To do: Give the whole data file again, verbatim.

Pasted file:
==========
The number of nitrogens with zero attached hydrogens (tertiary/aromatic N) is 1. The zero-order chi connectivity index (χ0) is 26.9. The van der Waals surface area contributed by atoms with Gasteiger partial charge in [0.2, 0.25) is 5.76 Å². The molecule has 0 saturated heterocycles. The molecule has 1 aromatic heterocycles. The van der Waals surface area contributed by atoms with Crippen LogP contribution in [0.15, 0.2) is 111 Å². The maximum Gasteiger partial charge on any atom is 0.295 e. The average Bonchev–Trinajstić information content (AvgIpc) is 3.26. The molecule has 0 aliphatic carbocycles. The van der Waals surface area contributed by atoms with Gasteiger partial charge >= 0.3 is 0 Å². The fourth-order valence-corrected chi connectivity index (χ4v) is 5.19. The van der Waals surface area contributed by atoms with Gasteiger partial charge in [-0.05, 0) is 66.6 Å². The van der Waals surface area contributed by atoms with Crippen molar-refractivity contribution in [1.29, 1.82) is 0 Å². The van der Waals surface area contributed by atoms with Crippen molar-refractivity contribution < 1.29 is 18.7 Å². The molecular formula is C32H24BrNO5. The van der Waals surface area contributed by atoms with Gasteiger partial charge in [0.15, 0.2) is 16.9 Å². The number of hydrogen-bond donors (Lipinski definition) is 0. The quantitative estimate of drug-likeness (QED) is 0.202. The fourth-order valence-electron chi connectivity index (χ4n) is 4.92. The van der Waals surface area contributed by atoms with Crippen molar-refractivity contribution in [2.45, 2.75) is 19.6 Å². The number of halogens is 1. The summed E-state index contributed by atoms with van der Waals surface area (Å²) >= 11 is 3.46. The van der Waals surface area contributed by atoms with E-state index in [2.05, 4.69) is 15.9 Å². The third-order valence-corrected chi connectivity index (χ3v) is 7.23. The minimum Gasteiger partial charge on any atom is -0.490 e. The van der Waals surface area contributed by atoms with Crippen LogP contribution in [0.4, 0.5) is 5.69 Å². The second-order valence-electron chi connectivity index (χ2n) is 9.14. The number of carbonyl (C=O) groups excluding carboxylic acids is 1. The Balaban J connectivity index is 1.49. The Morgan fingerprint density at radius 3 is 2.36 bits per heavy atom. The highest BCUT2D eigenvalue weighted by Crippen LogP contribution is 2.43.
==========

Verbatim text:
The number of nitrogens with zero attached hydrogens (tertiary/aromatic N) is 1. The zero-order chi connectivity index (χ0) is 26.9. The van der Waals surface area contributed by atoms with Gasteiger partial charge in [0.2, 0.25) is 5.76 Å². The molecule has 0 saturated heterocycles. The molecule has 1 aromatic heterocycles. The van der Waals surface area contributed by atoms with Crippen LogP contribution in [0.15, 0.2) is 111 Å². The maximum Gasteiger partial charge on any atom is 0.295 e. The average Bonchev–Trinajstić information content (AvgIpc) is 3.26. The molecule has 0 aliphatic carbocycles. The van der Waals surface area contributed by atoms with Gasteiger partial charge >= 0.3 is 0 Å². The fourth-order valence-corrected chi connectivity index (χ4v) is 5.19. The van der Waals surface area contributed by atoms with Gasteiger partial charge in [-0.05, 0) is 66.6 Å². The van der Waals surface area contributed by atoms with Crippen molar-refractivity contribution in [1.29, 1.82) is 0 Å². The van der Waals surface area contributed by atoms with Crippen molar-refractivity contribution < 1.29 is 18.7 Å². The molecular formula is C32H24BrNO5. The van der Waals surface area contributed by atoms with Gasteiger partial charge in [0.15, 0.2) is 16.9 Å². The number of hydrogen-bond donors (Lipinski definition) is 0. The quantitative estimate of drug-likeness (QED) is 0.202. The fourth-order valence-electron chi connectivity index (χ4n) is 4.92. The van der Waals surface area contributed by atoms with Crippen molar-refractivity contribution in [2.45, 2.75) is 19.6 Å². The number of halogens is 1. The summed E-state index contributed by atoms with van der Waals surface area (Å²) >= 11 is 3.46. The van der Waals surface area contributed by atoms with E-state index in [2.05, 4.69) is 15.9 Å². The third-order valence-corrected chi connectivity index (χ3v) is 7.23. The minimum Gasteiger partial charge on any atom is -0.490 e. The van der Waals surface area contributed by atoms with Crippen LogP contribution in [0.4, 0.5) is 5.69 Å². The second-order valence-electron chi connectivity index (χ2n) is 9.14. The number of carbonyl (C=O) groups excluding carboxylic acids is 1. The Balaban J connectivity index is 1.49. The Morgan fingerprint density at radius 3 is 2.36 bits per heavy atom. The highest BCUT2D eigenvalue weighted by Crippen LogP contribution is 2.43.